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iStock // Ekaterina Minaeva

Jacques Mattheij made a small, but awesome, mistake. He went on eBay one evening and bid on a bunch of bulk LEGO brick auctions, then went to sleep. Upon waking, he discovered that he was the high bidder on many, and was now the proud owner of two tons of LEGO bricks. (This is about 4400 pounds.) He wrote, "[L]esson 1: if you win almost all bids you are bidding too high."

Mattheij had noticed that bulk, unsorted bricks sell for something like €10/kilogram, whereas sets are roughly €40/kg and rare parts go for up to €100/kg. Much of the value of the bricks is in their sorting. If he could reduce the entropy of these bins of unsorted bricks, he could make a tidy profit. While many people do this work by hand, the problem is enormous—just the kind of challenge for a computer. Mattheij writes:

There are 38000+ shapes and there are 100+ possible shades of color (you can roughly tell how old someone is by asking them what lego colors they remember from their youth).

In the following months, Mattheij built a proof-of-concept sorting system using, of course, LEGO. He broke the problem down into a series of sub-problems (including "feeding LEGO reliably from a hopper is surprisingly hard," one of those facts of nature that will stymie even the best system design). After tinkering with the prototype at length, he expanded the system to a surprisingly complex system of conveyer belts (powered by a home treadmill), various pieces of cabinetry, and "copious quantities of crazy glue."

Here's a video showing the current system running at low speed:

The key part of the system was running the bricks past a camera paired with a computer running a neural net-based image classifier. That allows the computer (when sufficiently trained on brick images) to recognize bricks and thus categorize them by color, shape, or other parameters. Remember that as bricks pass by, they can be in any orientation, can be dirty, can even be stuck to other pieces. So having a flexible software system is key to recognizing—in a fraction of a second—what a given brick is, in order to sort it out. When a match is found, a jet of compressed air pops the piece off the conveyer belt and into a waiting bin.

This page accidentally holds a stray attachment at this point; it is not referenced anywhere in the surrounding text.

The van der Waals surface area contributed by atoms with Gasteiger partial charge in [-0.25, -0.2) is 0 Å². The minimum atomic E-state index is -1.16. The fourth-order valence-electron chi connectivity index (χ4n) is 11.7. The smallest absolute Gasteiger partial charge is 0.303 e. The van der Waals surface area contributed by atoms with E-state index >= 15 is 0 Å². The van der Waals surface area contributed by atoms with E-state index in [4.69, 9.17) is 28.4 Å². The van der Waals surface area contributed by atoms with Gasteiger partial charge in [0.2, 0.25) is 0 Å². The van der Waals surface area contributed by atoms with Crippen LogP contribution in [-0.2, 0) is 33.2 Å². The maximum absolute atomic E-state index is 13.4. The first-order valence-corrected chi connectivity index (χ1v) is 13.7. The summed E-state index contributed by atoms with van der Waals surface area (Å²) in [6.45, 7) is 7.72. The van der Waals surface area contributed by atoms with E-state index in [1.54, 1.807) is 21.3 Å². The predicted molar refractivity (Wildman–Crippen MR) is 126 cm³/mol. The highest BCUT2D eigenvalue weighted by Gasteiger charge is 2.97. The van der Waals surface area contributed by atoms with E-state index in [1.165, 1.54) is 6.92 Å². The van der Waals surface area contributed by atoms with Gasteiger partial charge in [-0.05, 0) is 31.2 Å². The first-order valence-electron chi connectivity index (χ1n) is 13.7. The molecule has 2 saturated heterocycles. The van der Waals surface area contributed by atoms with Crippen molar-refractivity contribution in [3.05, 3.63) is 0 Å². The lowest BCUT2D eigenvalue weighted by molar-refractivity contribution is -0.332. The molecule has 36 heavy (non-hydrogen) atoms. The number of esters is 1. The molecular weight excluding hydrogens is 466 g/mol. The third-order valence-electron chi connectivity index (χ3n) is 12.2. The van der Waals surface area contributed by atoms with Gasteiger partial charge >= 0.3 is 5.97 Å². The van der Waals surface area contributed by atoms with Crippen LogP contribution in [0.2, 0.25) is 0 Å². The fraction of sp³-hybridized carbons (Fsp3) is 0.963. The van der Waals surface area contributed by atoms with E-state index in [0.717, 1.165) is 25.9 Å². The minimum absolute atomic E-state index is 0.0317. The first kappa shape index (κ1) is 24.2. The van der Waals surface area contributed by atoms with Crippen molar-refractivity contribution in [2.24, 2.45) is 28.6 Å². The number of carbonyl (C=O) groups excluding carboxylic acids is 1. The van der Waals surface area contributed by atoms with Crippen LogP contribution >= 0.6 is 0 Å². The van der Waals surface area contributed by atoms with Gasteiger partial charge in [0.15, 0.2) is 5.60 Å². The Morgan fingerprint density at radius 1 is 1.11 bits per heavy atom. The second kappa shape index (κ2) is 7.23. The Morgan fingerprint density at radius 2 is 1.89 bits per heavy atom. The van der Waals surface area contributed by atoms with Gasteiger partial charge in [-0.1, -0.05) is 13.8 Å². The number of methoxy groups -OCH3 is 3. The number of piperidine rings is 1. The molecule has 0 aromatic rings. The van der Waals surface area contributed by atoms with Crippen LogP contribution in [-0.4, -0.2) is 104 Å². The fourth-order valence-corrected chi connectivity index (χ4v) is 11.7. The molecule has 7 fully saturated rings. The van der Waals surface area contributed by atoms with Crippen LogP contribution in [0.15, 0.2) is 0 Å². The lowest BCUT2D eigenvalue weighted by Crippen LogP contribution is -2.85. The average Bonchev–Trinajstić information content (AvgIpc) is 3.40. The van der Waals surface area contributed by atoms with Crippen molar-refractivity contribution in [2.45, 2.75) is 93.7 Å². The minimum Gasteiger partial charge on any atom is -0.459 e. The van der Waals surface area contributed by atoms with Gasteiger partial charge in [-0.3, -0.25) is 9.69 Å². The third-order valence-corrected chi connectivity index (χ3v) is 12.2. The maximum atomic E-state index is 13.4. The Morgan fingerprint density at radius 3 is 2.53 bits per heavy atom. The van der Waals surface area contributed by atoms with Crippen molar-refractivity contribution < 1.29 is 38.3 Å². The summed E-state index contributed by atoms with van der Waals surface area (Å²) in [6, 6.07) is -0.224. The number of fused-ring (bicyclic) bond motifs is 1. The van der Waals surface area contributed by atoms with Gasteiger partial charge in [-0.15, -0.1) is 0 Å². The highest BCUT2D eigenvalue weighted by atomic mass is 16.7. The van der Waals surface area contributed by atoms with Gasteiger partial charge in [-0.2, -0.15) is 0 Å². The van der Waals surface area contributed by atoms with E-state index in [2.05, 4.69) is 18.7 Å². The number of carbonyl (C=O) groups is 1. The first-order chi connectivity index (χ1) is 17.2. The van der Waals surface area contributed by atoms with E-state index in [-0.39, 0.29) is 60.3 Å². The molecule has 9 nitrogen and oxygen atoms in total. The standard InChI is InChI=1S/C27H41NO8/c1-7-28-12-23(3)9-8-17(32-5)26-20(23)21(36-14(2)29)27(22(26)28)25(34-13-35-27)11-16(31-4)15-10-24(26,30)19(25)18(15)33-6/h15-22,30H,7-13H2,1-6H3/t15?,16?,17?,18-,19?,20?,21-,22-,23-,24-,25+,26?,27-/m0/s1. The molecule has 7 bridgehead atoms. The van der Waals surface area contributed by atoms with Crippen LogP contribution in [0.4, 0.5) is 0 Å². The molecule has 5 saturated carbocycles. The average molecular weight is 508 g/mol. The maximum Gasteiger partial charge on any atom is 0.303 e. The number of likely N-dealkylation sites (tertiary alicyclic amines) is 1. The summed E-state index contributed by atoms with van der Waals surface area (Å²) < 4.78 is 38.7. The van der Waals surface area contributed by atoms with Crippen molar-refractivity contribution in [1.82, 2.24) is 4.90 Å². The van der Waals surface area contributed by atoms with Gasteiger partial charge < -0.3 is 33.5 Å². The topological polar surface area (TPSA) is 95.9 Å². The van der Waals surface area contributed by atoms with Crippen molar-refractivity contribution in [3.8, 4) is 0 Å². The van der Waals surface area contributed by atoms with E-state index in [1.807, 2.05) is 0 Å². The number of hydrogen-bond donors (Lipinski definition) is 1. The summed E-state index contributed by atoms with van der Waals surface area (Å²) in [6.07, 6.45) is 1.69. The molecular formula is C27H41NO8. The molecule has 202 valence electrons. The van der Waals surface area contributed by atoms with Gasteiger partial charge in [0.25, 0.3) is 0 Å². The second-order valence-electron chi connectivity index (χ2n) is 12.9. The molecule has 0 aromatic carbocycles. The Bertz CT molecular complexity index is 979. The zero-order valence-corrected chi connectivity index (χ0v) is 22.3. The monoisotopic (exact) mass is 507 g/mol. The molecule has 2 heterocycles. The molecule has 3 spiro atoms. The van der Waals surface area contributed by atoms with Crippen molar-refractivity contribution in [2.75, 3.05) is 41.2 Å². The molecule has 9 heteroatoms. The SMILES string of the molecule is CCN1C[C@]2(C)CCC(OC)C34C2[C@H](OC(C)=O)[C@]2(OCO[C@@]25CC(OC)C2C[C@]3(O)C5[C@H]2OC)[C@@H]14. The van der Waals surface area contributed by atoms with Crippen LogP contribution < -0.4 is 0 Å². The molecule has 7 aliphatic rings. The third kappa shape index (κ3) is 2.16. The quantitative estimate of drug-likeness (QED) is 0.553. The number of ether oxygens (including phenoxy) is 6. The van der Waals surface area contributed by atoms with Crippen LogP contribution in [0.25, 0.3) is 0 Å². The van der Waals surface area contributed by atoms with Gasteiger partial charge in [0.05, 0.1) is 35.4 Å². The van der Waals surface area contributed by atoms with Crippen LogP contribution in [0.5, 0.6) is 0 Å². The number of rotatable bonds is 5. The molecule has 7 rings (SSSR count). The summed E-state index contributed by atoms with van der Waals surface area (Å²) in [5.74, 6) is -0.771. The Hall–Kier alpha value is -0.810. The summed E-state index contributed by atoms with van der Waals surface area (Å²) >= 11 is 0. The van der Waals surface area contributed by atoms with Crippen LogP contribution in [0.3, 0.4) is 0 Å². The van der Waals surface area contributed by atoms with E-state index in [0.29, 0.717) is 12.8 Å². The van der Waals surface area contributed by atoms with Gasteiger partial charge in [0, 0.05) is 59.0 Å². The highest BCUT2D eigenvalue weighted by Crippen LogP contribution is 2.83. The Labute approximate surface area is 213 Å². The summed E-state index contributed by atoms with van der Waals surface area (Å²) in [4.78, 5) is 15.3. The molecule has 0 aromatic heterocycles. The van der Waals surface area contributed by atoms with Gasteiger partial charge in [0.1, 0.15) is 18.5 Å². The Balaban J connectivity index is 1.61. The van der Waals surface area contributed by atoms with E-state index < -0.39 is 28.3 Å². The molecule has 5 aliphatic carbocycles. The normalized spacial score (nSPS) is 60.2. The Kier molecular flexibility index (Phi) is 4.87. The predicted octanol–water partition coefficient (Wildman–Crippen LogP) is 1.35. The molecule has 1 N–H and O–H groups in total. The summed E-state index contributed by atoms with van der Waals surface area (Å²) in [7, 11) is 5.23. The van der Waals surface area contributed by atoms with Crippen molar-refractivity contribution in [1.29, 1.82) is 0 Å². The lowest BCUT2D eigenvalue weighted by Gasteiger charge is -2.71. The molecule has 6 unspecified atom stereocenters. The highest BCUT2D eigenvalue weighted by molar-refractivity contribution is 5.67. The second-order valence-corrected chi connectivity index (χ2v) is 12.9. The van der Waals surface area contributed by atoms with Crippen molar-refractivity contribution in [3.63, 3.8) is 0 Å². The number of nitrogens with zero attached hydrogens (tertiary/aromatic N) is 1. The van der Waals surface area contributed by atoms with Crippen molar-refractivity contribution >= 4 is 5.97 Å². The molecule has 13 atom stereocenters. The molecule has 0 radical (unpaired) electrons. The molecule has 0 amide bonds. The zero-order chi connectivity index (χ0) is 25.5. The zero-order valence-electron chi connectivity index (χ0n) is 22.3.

After much experimentation, Mattheij rewrote the software (several times in fact) to accomplish a variety of basic tasks. At its core, the system takes images from a webcam and feeds them to a neural network to do the classification. Of course, the neural net needs to be "trained" by showing it lots of images, and telling it what those images represent. Mattheij's breakthrough was allowing the machine to effectively train itself, with guidance: Running pieces through allows the system to take its own photos, make a guess, and build on that guess. As long as Mattheij corrects the incorrect guesses, he ends up with a decent (and self-reinforcing) corpus of training data. As the machine continues running, it can rack up more training, allowing it to recognize a broad variety of pieces on the fly.

Here's another video, focusing on how the pieces move on conveyer belts (running at slow speed so puny humans can follow). You can also see the air jets in action:

In an email interview, Mattheij told Mental Floss that the system currently sorts LEGO bricks into more than 50 categories. It can also be run in a color-sorting mode to bin the parts across 12 color groups. (Thus at present you'd likely do a two-pass sort on the bricks: once for shape, then a separate pass for color.) He continues to refine the system, with a focus on making its recognition abilities faster. At some point down the line, he plans to make the software portion open source. You're on your own as far as building conveyer belts, bins, and so forth.

Check out Mattheij's writeup in two parts for more information. It starts with an overview of the story, followed up with a deep dive on the software. He's also tweeting about the project (among other things). And if you look around a bit, you'll find bulk LEGO brick auctions online—it's definitely a thing!

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Name the Author Based on the Character
May 23, 2017